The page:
Biblical Scholar, Seminary Professor, Episcopal Priest

Moses & His Lady (Who Is Also His Lord)

Shabbat B’ha’alotkha 25 May 2013/16 Sivan 5773

בְּהַעֲלֹתְךָ

 בְּהַעֲלֹתְךָ “When you set up (the stuff)…” There’s a lot of stuff in this parsha.

The purpose of this setting up in 8:1 is to give light, so too I hope will this drash. Let’s shine the light on some of the stuff in the text. First there is the consecration of the Levites who are frequently invoked as a trope for contemporary clergy in Judaism and Christianity. As chance would have it, seminarians at RRC and LTSP are in graduation and ordination season (less closely linked for Christians). Some may well turn to these texts for inspiration, for contemplation, for liturgical innovation. But I don’t think any will turn to Numbers 8:7 and shave their entire body in preparation.

Another place for illumination in this parsha is הֶעָנָן, the cloud in 9:15. This is one of my favorite articulations of God in the text: God is present. God is visible. God accompanies God’s people. Technically God leads God’s people but when they won’t follow, God comes back for them, waits for them, attends them. That’s what happens in ch 11, the reason I asked for this parsha although I guess there wasn’t much of a bidding war.

This is one of my favorite stories about Moshe Rabbenu. And I like Moshe – even though I critique him severely for failing to give Mahlah, Noah, Hoglah, Milcah, and Tirzah their inheritance as commanded by God, going to his death in disobedience on that score – I like Moses; I do.

I love that when he was on the run from a murder beef and had every reason to think about himself to the exclusion of all others, hi risked his own life and freedom for women he didn’t know because they needed help. And in the wilderness wandering, Moses interceded with God for the Israelites over and over again, even when they were cussing him and blaming him. Honestly, if I had been Moses that time God said, “Move over there. I’m going to kill them all and start over.” I’d have said, “Here good?” I would not have gotten between God and the folk while God was in a smiting mood waving incense in God’s invisible nose – how did he know which way God was facing? – hoping to calm (sedate?) God as Moshe did in 16:43.

Moses models an aggressive form of intercession: Going toe-to-(invisible)toe with God. Getting in God’s face – or at least her space. And She is she in this text, perhaps more so than in any other text.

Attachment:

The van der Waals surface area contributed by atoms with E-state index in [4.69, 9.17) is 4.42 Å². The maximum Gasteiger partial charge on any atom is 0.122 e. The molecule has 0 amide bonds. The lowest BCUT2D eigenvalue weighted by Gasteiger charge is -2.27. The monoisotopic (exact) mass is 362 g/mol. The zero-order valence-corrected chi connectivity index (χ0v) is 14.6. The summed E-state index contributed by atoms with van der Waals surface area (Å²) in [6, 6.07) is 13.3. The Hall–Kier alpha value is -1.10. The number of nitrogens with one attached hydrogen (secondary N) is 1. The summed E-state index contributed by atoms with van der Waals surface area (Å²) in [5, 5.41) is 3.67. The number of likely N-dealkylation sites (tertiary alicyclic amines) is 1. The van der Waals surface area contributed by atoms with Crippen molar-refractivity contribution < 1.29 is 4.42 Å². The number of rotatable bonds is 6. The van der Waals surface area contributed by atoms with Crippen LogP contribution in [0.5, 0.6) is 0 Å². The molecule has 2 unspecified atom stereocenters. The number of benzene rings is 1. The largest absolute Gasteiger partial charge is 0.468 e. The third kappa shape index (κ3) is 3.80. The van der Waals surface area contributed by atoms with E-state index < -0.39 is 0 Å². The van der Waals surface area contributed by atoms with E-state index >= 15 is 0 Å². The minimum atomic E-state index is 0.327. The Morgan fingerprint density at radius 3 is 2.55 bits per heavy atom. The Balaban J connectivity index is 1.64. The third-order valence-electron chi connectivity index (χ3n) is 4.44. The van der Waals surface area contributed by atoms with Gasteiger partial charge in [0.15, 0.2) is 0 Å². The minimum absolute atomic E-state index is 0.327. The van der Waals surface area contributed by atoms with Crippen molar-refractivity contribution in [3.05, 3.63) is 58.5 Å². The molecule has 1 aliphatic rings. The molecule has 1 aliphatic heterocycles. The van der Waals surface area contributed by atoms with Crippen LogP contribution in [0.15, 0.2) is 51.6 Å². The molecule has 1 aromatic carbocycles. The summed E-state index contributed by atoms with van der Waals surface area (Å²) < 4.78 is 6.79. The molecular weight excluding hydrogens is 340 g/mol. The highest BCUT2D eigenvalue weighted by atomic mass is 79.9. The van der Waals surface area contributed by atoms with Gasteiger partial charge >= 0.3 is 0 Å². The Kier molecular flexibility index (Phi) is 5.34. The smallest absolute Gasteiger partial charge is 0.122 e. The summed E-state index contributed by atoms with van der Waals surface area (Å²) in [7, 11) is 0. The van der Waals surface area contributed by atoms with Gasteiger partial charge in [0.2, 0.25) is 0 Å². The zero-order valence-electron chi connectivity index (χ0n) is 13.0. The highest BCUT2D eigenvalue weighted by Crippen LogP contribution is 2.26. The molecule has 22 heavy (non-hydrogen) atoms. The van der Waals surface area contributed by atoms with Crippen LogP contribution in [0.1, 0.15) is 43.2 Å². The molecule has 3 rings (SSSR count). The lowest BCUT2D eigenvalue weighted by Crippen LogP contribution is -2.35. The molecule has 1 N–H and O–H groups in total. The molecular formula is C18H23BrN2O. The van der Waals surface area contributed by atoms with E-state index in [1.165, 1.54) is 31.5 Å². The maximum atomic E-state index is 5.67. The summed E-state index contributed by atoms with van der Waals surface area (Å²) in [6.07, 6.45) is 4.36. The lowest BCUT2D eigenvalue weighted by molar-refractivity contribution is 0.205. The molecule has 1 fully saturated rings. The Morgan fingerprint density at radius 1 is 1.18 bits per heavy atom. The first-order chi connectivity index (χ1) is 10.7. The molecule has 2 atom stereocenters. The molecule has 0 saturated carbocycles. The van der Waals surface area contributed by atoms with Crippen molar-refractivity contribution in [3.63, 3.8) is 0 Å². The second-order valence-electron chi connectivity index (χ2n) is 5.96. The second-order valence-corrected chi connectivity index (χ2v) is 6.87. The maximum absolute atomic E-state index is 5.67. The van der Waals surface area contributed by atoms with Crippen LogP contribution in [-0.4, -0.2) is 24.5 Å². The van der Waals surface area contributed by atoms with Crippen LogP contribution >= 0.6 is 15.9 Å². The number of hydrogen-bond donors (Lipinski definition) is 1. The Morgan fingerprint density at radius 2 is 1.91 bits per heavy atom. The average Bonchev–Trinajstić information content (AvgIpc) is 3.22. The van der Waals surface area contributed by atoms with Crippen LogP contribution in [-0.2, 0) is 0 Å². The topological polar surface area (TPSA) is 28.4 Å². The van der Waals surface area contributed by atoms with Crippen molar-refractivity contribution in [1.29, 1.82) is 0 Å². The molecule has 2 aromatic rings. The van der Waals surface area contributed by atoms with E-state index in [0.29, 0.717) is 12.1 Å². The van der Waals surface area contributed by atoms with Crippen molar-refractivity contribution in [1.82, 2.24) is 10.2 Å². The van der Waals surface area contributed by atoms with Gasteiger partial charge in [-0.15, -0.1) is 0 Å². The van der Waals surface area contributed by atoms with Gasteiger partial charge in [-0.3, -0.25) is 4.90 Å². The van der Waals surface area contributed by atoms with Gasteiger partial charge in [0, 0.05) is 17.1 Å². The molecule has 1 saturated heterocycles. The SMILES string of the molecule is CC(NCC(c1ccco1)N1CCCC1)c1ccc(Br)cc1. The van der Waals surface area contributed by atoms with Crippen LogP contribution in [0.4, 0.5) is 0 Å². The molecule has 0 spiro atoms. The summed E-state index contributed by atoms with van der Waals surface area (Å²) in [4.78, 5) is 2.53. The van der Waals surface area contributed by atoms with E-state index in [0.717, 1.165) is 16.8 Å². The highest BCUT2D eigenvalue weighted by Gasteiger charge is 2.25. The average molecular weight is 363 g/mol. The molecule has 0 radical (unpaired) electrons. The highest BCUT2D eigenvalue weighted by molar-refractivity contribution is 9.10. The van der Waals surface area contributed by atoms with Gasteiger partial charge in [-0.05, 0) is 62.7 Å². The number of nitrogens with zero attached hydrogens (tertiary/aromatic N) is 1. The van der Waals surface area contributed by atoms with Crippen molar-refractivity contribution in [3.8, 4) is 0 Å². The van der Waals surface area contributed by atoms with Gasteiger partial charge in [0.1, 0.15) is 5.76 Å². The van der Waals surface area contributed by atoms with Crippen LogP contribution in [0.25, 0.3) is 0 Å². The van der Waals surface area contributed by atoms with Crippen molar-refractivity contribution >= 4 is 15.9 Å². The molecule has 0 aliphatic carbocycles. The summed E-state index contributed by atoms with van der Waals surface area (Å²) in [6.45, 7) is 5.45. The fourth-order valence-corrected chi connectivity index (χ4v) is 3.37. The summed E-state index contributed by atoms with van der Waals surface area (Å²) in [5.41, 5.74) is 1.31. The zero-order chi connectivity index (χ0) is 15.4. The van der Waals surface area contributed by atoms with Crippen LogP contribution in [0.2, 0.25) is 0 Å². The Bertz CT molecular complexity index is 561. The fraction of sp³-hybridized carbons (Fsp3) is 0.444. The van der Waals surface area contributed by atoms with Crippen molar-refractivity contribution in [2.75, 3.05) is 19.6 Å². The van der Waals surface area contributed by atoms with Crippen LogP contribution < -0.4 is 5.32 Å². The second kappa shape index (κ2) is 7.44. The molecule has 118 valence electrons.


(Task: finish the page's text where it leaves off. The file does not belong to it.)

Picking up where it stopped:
Numbers 11 begins with the people grumbling to themselves as indicated by the hitpaal. (This text offers plenty of light for my fellow Hebrew grammar nerds.) Even though they are grumbling to themselves, God hears them and fries them. God is in a smiting mood. And Moses intercedes. Then the people grumble (again), this time craving-a-craving and weeping. And Mother God feeds her babies – more like toddlers. But they don’t want what she cooked – מָה נָא, what is this? מָה, the “what,” was not what they wanted. They wanted what they used eat for free – except it wasn’t free – before they were forced on this family road trip – except they weren’t forced.

Then God gets burning hot (again), וַיִּחַר־אַף. Literally, God’s nose was on fire.

I imagine smoke pouring out of God’s nostrils because that snorting bull image is never far away since an aleph in paleo-Hebrew is a bull’s head meaning every time someone wrote el or elohiym before the adoption of the Assyrian square script, they started with a bull (you can also see the origin of our “A”).

(You don’t know how happy I am to have found a free True Type paleo-Hebrew font that works on a Mac!) Or maybe God is just red in the invisible face. And it was in the sight of Moses, רָע, bad, wicked, evil, naughty.

Moses standing in judgment of God? That messes with my Christian sensibilities. But what I love about Job is his gumption to sue God – as a Gentile no less. So, OK, Moses is not pleased with the sight of God’s anger. Question 1) What does it look like when God is angry? Some decidedly unchristian folk say that natural disasters are what it looks like when God is angry. Ancient folk without malice thought that too. What does it look like when God is angry? What did Moses see?